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Album Review: The Legend of Tan Tieng Shin by The Kiriks

Marcel Thee
Marcel Thee

The Jakarta Post

Jakarta | Fri, September 8, 2017 | 08:49 am
Album Review: The Legend of Tan Tieng Shin by The Kiriks

The Legend of Tan Tieng Shin by The Kiriks (The Kiriks/File)

The latest album from Jakarta experimental act The Kiriks is a tribute to former Jakarta governor Basuki “Ahok” Tjahaja Purnama.

Released only in digital format — and for free — on Copenhagen-based boutique label Metaphysical Circuits, the album is filled with an eclectic mix of electronic noises; bleeping and blooping without restraint, creating a cacophonous orchestra that sometimes sounds tribal and often sounds satisfyingly harsh.

The Legend of Tan Tieng Shin pays tribute to Ahok through the legend of Tan Tieng Shin, a wealthy Chinese-Indonesian who was known for sharing his wealth to help his neighbors in the villages surrounding Menteng, Central Jakarta, in the late 1800s.

According to legend, his name is the reason there is a street in that area called Karet Tengsin. Tan Tieng Shin was said to have employed many people in his field (which produced rubber, one of the reasons the area is named karet —Indonesian for rubber).

A one-man band of sorts, The Kiriks is Dani Satria. He began the project in 2013, and almost immediately released two digital albums via Yogyakarta experimental-music label Ear Alert Records before following them up with his first international release in 2014. Through the River of Zion was released on A Beard of Snails, an independent label connected with Metaphysical Circuits.

The underlying sound of Tan Tieng Shin rests on pads of droning instruments. Sometimes these are in the form of a reverb-drenched organ; sometimes in slow and lingering low hums; but mostly they are spacey synth pads. Aquatic bleeps are delivered in a modern-electronic way in “The Ecstasy of War,” while “Empty House” attacks with a mix of ambient drones and industrial music percussiveness.

“The Legend of the Drunken Master,” meanwhile, is all about a droning cathedral organ, which slowly drifts into itself as it slumbers toward its end. The two-minute “Tjahaja Purnama” is a long pulse intertwined with electric buzzes and pulsing synth sounds.

For the most part, Tieng Shin owes its sound to digital controller pads, taking a little away from the intended moodiness and losing the low-end buzz that would add plenty to projects such as these. But its intention carries the record strongly, with Dani’s arrangements carrying that sense of discomfort and, yes, bitterness, ostensibly inspired by Ahok’s trial.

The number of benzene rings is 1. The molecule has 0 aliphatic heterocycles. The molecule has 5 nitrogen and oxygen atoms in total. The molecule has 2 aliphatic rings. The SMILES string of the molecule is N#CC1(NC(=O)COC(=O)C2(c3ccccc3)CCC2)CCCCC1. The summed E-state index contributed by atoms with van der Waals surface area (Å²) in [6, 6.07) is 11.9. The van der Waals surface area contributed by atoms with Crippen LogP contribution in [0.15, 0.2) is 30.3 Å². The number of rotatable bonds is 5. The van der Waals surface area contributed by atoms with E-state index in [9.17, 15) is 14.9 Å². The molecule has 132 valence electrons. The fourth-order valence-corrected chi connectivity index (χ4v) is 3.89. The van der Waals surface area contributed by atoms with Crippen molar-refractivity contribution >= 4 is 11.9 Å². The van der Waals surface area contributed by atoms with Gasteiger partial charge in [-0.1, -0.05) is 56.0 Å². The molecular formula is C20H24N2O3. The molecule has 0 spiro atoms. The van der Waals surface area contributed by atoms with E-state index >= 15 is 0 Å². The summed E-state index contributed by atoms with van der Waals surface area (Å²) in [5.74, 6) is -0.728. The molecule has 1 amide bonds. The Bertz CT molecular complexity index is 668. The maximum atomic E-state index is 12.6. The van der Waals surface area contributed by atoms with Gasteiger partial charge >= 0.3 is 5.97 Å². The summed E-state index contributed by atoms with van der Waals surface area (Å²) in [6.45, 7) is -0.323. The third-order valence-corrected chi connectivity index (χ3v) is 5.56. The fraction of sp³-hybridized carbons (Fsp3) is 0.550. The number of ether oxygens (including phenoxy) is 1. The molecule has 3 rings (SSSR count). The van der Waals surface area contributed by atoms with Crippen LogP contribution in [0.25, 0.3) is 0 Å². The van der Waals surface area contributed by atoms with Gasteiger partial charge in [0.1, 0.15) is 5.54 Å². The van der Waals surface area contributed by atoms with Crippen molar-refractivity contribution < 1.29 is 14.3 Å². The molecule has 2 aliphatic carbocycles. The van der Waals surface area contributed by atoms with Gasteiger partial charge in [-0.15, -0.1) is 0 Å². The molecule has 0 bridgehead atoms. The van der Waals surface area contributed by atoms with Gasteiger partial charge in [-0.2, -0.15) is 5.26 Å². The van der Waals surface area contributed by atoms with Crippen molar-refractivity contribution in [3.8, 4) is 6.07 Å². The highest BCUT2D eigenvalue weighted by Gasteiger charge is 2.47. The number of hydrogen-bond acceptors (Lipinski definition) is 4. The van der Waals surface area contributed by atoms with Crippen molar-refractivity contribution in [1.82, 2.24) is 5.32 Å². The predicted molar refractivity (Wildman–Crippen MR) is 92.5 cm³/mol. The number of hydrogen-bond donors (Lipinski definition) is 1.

“I felt beaten by [the result of Ahok’s] trial,” Dani said.

“I was shocked that he was forced into such a corner and ended up in jail.”

The album, Dani said, was his way of appreciating what Ahok had done for the city.

As to what kind of correlation Dani saw between the former governor and Tan Tieng Shin, Dani says that he saw how both people, aside from having Chinese roots, used what privilege they had to help those around them to have a better life.

Dani first heard of Tan Tieng Shin’s story when he worked as a journalist and had to interview a historian who introduced him to Tieng Shin’s story.

“I saw Ahok’s story as being a continuation of that of Tan Tieng Shin,” Dani said.

Dani also wanted the album to sound different from his other releases. In the past he had used an old unnamed organ that was on its last legs, but this time Dani wanted to utilize more explorative sounds. He wanted, in his words, “unorthodox digital sounds” for it.

The album’s production took longer than the other albums as well, lasting for more than a year until last July.

“It just so happens that this album was produced during a time when political issues were on the rise — not just here but everywhere around Southeast Asia. The atmosphere really got to me, since Indonesia is really under threat of radical organizations.”

For Dani, happy accidents are part of the charm of his latest record.

“I used an organ which I had lent to a young nephew of mine, which was already sounding bad, but then he used it and it completely broke. But somehow, it was broken in a way where a nice sounding Hammond organ-like sound would come out of it. It was beautiful.”

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The Legend of Tan Thieng Shin can be purchased or downloaded for free at metaphysicaldigital.bandcamp.com

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